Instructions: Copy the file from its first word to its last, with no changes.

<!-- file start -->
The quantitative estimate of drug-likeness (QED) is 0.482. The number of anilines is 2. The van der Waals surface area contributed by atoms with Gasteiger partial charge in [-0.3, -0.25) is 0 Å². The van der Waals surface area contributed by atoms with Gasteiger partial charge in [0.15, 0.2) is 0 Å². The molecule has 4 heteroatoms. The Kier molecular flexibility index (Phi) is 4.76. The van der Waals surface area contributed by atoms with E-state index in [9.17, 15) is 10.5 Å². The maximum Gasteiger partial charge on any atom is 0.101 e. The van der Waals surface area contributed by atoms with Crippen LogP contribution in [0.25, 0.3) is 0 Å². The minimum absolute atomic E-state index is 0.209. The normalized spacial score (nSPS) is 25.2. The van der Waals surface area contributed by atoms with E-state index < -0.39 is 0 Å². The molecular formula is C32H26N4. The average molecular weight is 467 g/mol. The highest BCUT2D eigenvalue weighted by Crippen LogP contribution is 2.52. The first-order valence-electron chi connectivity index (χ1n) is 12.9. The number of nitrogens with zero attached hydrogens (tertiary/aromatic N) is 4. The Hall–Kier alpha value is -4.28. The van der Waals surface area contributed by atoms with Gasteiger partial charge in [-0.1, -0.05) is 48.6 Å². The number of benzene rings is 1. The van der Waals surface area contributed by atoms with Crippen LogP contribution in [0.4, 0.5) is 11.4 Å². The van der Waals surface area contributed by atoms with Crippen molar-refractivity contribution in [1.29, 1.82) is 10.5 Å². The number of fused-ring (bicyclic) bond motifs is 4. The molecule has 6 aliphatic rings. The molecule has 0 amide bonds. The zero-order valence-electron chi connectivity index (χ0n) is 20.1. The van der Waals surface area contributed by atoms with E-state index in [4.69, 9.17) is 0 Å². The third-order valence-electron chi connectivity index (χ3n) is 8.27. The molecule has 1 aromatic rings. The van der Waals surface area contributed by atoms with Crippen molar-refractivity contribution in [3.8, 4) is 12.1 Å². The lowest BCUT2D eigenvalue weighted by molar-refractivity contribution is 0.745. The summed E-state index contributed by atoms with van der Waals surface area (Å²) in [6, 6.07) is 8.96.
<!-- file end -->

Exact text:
The quantitative estimate of drug-likeness (QED) is 0.482. The number of anilines is 2. The van der Waals surface area contributed by atoms with Gasteiger partial charge in [-0.3, -0.25) is 0 Å². The van der Waals surface area contributed by atoms with Gasteiger partial charge in [0.15, 0.2) is 0 Å². The molecule has 4 heteroatoms. The Kier molecular flexibility index (Phi) is 4.76. The van der Waals surface area contributed by atoms with E-state index in [9.17, 15) is 10.5 Å². The maximum Gasteiger partial charge on any atom is 0.101 e. The van der Waals surface area contributed by atoms with Crippen LogP contribution in [0.25, 0.3) is 0 Å². The minimum absolute atomic E-state index is 0.209. The normalized spacial score (nSPS) is 25.2. The van der Waals surface area contributed by atoms with E-state index < -0.39 is 0 Å². The molecular formula is C32H26N4. The average molecular weight is 467 g/mol. The highest BCUT2D eigenvalue weighted by Crippen LogP contribution is 2.52. The first-order valence-electron chi connectivity index (χ1n) is 12.9. The number of nitrogens with zero attached hydrogens (tertiary/aromatic N) is 4. The Hall–Kier alpha value is -4.28. The van der Waals surface area contributed by atoms with Gasteiger partial charge in [-0.1, -0.05) is 48.6 Å². The number of benzene rings is 1. The van der Waals surface area contributed by atoms with Crippen LogP contribution in [0.4, 0.5) is 11.4 Å². The van der Waals surface area contributed by atoms with Crippen molar-refractivity contribution in [1.29, 1.82) is 10.5 Å². The number of fused-ring (bicyclic) bond motifs is 4. The molecule has 6 aliphatic rings. The molecule has 0 amide bonds. The zero-order valence-electron chi connectivity index (χ0n) is 20.1. The van der Waals surface area contributed by atoms with E-state index in [4.69, 9.17) is 0 Å². The third-order valence-electron chi connectivity index (χ3n) is 8.27. The molecule has 1 aromatic rings. The van der Waals surface area contributed by atoms with Crippen molar-refractivity contribution in [3.8, 4) is 12.1 Å². The lowest BCUT2D eigenvalue weighted by molar-refractivity contribution is 0.745. The summed E-state index contributed by atoms with van der Waals surface area (Å²) in [6, 6.07) is 8.96.